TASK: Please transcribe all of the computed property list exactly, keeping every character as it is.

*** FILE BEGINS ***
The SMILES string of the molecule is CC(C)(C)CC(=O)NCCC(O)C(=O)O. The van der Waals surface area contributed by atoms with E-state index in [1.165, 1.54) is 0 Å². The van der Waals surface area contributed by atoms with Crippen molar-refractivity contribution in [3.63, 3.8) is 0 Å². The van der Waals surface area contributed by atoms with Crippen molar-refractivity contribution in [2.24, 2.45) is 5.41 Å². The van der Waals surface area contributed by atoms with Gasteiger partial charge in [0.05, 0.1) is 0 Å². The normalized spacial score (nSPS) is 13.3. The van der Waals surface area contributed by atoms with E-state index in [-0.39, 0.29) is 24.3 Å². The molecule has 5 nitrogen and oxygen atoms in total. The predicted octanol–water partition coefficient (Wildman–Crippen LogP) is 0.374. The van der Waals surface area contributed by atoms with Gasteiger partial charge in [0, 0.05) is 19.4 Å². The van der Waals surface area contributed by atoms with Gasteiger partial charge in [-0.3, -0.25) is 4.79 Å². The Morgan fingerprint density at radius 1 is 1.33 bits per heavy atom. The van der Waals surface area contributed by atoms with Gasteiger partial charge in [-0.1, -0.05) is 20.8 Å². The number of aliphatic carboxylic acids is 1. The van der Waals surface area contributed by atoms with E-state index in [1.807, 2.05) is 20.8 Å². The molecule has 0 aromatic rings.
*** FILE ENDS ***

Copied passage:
The SMILES string of the molecule is CC(C)(C)CC(=O)NCCC(O)C(=O)O. The van der Waals surface area contributed by atoms with E-state index in [1.165, 1.54) is 0 Å². The van der Waals surface area contributed by atoms with Crippen molar-refractivity contribution in [3.63, 3.8) is 0 Å². The van der Waals surface area contributed by atoms with Crippen molar-refractivity contribution in [2.24, 2.45) is 5.41 Å². The van der Waals surface area contributed by atoms with Gasteiger partial charge in [0.05, 0.1) is 0 Å². The normalized spacial score (nSPS) is 13.3. The van der Waals surface area contributed by atoms with E-state index in [-0.39, 0.29) is 24.3 Å². The molecule has 5 nitrogen and oxygen atoms in total. The predicted octanol–water partition coefficient (Wildman–Crippen LogP) is 0.374. The van der Waals surface area contributed by atoms with Gasteiger partial charge in [0, 0.05) is 19.4 Å². The van der Waals surface area contributed by atoms with Gasteiger partial charge in [-0.3, -0.25) is 4.79 Å². The Morgan fingerprint density at radius 1 is 1.33 bits per heavy atom. The van der Waals surface area contributed by atoms with Gasteiger partial charge in [-0.1, -0.05) is 20.8 Å². The number of aliphatic carboxylic acids is 1. The van der Waals surface area contributed by atoms with E-state index in [1.807, 2.05) is 20.8 Å². The molecule has 0 aromatic rings.